- Garage insulation cost. It costs approximately $0.50 to $1.25 per square foot for garage insulation (not including the garage door). The price may double if you have a professional install the insulation. The total cost can range from $1,500 to $8,000, depending on the size of the garage and the materials used. Keep in mind that attached garages only need the external walls insulated. Insulating a garage door with batts or rigid foam costs around $200 to $300 for a 9-foot-tall door.
- Floor and crawl space. Crawl space insulation costs range from $1 to $5 per square foot, depending on the type of material you choose. Many homeowners spend between $500 to $1,500. To insulate a crawl space, you can insulate the space’s ceiling (the interior floor) or the walls. The most common materials used to insulate crawl spaces are spray foam, fiberglass, and rigid board. Insulated concrete forms can be used for new construction, and they cost between $150 and $160 per square foot. This cost typically includes the price of the poured concrete wall.
- Basement insulation cost. The cost to insulate a basement usually runs between $1.50 and $2.50 per square foot. A basement rarely needs as much insulation as the rest of the house since the surrounding terrain helps keep the area cool in the summer and warm in the winter.
- Attic insulation. Homeowners can expect to pay between $1,500 and $6,000 to insulate an attic, depending on what type of materials are used. Spray insulation foam usually gets installed first, followed by batts or blown-in insulation. The attic is the most important part of your home to insulate since heat rises. Many homes have twice as much insulation in the attic as they do in the walls to protect against losing warm air.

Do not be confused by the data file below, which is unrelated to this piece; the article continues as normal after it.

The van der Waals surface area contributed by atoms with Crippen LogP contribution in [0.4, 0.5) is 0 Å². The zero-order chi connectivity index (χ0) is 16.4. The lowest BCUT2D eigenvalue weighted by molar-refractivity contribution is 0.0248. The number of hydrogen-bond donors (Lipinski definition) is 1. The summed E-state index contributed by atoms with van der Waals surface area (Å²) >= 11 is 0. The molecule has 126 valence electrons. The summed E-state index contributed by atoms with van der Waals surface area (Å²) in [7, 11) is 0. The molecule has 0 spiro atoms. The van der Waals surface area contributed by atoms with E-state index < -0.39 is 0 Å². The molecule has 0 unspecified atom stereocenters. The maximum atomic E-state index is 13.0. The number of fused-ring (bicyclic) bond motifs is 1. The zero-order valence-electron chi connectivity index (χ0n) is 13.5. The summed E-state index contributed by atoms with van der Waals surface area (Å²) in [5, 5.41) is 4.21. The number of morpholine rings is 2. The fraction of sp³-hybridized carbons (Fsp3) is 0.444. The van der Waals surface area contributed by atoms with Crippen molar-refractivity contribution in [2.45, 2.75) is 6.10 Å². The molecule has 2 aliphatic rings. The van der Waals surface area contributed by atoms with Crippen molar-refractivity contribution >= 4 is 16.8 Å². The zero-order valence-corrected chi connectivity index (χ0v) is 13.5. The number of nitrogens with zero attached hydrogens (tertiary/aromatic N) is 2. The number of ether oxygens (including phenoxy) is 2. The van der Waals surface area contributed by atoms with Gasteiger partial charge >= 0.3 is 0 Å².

- Roof insulation cost. Expect to pay from $1,500 to $4,500 or more for roof insulation. Roof insulation can allow you to convert an attic space into a livable area. Attic conversions typically cost $40,000, and most times, that price can be bundled with new roofing. Roof insulation can be done during or after construction. If it’s done during construction, a roofing professional can install layers of rigid foam board beneath the shingles, or you can have batting or spray foam installed along the rafters in the attic.
- Wall insulation. Wall insulation costs approximately $1 to $4 per square foot. Mineral wool and fiberglass batting costs between $1 and $1.50 per square foot to install. Newly constructed homes use reflective, rigid, spray foam, or a combination of all three, which can cost $3 to $4 per square foot.
- Pole barn insulation. It costs between $1 and $4 per square foot to insulate a pole barn. Many insulation professionals recommend spray foam or fiberglass batting with a thick polypropylene sheet. Spray foam is pricier, but it does a better job at preventing air leaks. Some homeowners will opt for a thin layer of spray foam covered with fiberglass batting to stay within their budget.